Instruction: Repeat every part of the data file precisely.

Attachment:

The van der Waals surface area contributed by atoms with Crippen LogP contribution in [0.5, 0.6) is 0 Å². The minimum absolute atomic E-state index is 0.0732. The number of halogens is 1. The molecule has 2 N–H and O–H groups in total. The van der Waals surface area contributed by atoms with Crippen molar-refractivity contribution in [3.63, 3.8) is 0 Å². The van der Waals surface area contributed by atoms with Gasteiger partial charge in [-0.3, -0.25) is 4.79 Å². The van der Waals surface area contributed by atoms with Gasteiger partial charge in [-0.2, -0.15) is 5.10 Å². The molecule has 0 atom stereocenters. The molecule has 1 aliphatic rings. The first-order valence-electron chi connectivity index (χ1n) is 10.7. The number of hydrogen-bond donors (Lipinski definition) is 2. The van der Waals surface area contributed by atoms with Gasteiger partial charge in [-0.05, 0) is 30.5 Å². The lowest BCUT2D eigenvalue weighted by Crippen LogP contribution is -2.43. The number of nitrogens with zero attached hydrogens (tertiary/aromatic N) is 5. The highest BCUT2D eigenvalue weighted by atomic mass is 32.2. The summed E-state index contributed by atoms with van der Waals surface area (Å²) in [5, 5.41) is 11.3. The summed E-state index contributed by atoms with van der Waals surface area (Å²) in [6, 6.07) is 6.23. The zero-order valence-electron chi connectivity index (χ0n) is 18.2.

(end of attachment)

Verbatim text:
The van der Waals surface area contributed by atoms with Crippen LogP contribution in [0.5, 0.6) is 0 Å². The minimum absolute atomic E-state index is 0.0732. The number of halogens is 1. The molecule has 2 N–H and O–H groups in total. The van der Waals surface area contributed by atoms with Crippen molar-refractivity contribution in [3.63, 3.8) is 0 Å². The van der Waals surface area contributed by atoms with Gasteiger partial charge in [-0.3, -0.25) is 4.79 Å². The van der Waals surface area contributed by atoms with Gasteiger partial charge in [-0.2, -0.15) is 5.10 Å². The molecule has 0 atom stereocenters. The molecule has 1 aliphatic rings. The first-order valence-electron chi connectivity index (χ1n) is 10.7. The number of hydrogen-bond donors (Lipinski definition) is 2. The van der Waals surface area contributed by atoms with Gasteiger partial charge in [-0.05, 0) is 30.5 Å². The lowest BCUT2D eigenvalue weighted by Crippen LogP contribution is -2.43. The number of nitrogens with zero attached hydrogens (tertiary/aromatic N) is 5. The highest BCUT2D eigenvalue weighted by atomic mass is 32.2. The summed E-state index contributed by atoms with van der Waals surface area (Å²) in [5, 5.41) is 11.3. The summed E-state index contributed by atoms with van der Waals surface area (Å²) in [6, 6.07) is 6.23. The zero-order valence-electron chi connectivity index (χ0n) is 18.2.